The Government has introduced a bill to Parliament that will remove the partial defence of provocation from the statute books.
Justice Minister Simon Power, who had previously announced his intention to bring in the bill, said today he hoped it would be passed by the end of the year.
"I don't believe the partial defence of provocation has any place on the statute books," he said.
"It wrongly enables defendants to besmirch the character of victims and effectively rewards a lack of self-control."
The Law Commission has twice recommended that the partial defence should be abolished, first in 2001 and again in 2007.
It has been under intense debate since Otago University tutor Clayton Weatherston argued he was provoked into stabbing girlfriend Sophie Elliott 216 times.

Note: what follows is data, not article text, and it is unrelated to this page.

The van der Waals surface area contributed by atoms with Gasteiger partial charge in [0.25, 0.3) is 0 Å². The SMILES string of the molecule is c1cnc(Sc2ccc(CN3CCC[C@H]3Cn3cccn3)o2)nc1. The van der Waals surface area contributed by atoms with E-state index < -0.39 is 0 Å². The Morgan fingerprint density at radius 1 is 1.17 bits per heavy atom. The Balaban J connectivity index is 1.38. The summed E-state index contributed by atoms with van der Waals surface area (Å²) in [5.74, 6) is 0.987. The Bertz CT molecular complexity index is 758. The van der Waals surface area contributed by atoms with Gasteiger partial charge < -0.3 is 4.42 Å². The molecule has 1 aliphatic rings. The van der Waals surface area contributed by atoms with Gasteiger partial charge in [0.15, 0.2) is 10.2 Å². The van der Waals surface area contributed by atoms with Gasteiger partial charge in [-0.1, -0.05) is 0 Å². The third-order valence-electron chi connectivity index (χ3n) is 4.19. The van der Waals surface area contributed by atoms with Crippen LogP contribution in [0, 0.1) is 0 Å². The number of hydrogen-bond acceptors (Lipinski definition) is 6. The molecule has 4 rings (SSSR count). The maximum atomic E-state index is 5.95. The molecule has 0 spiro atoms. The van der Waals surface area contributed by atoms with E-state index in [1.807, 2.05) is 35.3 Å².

Weatherston pleaded guilty to manslaughter but the jury found him guilty of murder.
In another case last month, Ferdinand Ambach, 32, successfully used the partial defence in his trial for killing Auckland man Ronald Brown, 69.
His defence argued that Mr Brown came on strongly to Ambach and might have attempted to rape him, leading Ambach to lose control and beat him with a banjo before ramming the stem down his throat.
The bill should progress quickly through Parliament because the Labour Party also believes the partial defence should be removed and his put up a member's bill of its own to achieve the same result as the Government's legislation.